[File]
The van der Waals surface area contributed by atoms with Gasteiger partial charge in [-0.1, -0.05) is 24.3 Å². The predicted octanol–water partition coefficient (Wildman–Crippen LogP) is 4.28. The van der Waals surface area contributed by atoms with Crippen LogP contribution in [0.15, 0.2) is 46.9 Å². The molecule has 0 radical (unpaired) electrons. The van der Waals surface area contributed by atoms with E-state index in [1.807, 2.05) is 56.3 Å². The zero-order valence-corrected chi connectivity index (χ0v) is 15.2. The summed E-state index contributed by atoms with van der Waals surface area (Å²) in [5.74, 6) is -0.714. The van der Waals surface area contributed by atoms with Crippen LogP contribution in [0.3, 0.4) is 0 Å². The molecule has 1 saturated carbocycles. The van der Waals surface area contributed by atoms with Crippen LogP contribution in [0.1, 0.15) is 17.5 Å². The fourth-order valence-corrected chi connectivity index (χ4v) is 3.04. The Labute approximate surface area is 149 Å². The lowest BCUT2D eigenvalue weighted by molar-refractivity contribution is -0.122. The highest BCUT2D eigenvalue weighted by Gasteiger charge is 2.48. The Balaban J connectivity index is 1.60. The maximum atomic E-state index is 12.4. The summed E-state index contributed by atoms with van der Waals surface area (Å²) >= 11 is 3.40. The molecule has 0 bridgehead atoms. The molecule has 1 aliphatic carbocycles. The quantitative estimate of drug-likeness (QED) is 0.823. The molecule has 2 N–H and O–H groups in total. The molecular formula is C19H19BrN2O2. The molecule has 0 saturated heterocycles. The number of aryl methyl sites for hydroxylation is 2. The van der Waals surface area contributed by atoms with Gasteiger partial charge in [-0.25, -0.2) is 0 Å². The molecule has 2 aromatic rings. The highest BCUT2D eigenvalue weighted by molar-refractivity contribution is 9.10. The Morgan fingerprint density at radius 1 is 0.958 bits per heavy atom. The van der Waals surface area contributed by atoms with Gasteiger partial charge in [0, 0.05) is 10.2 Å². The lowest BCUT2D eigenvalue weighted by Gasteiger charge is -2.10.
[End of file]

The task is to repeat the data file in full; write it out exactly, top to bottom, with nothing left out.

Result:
The van der Waals surface area contributed by atoms with Gasteiger partial charge in [-0.1, -0.05) is 24.3 Å². The predicted octanol–water partition coefficient (Wildman–Crippen LogP) is 4.28. The van der Waals surface area contributed by atoms with Crippen LogP contribution in [0.15, 0.2) is 46.9 Å². The molecule has 0 radical (unpaired) electrons. The van der Waals surface area contributed by atoms with E-state index in [1.807, 2.05) is 56.3 Å². The zero-order valence-corrected chi connectivity index (χ0v) is 15.2. The summed E-state index contributed by atoms with van der Waals surface area (Å²) in [5.74, 6) is -0.714. The van der Waals surface area contributed by atoms with Crippen LogP contribution in [0.3, 0.4) is 0 Å². The molecule has 1 saturated carbocycles. The van der Waals surface area contributed by atoms with Crippen LogP contribution in [0.1, 0.15) is 17.5 Å². The fourth-order valence-corrected chi connectivity index (χ4v) is 3.04. The Labute approximate surface area is 149 Å². The lowest BCUT2D eigenvalue weighted by molar-refractivity contribution is -0.122. The highest BCUT2D eigenvalue weighted by Gasteiger charge is 2.48. The Balaban J connectivity index is 1.60. The maximum atomic E-state index is 12.4. The summed E-state index contributed by atoms with van der Waals surface area (Å²) >= 11 is 3.40. The molecule has 0 bridgehead atoms. The molecule has 1 aliphatic carbocycles. The quantitative estimate of drug-likeness (QED) is 0.823. The molecule has 2 N–H and O–H groups in total. The molecular formula is C19H19BrN2O2. The molecule has 0 saturated heterocycles. The number of aryl methyl sites for hydroxylation is 2. The van der Waals surface area contributed by atoms with Gasteiger partial charge in [-0.25, -0.2) is 0 Å². The molecule has 2 aromatic rings. The highest BCUT2D eigenvalue weighted by molar-refractivity contribution is 9.10. The Morgan fingerprint density at radius 1 is 0.958 bits per heavy atom. The van der Waals surface area contributed by atoms with Gasteiger partial charge in [0, 0.05) is 10.2 Å². The lowest BCUT2D eigenvalue weighted by Gasteiger charge is -2.10.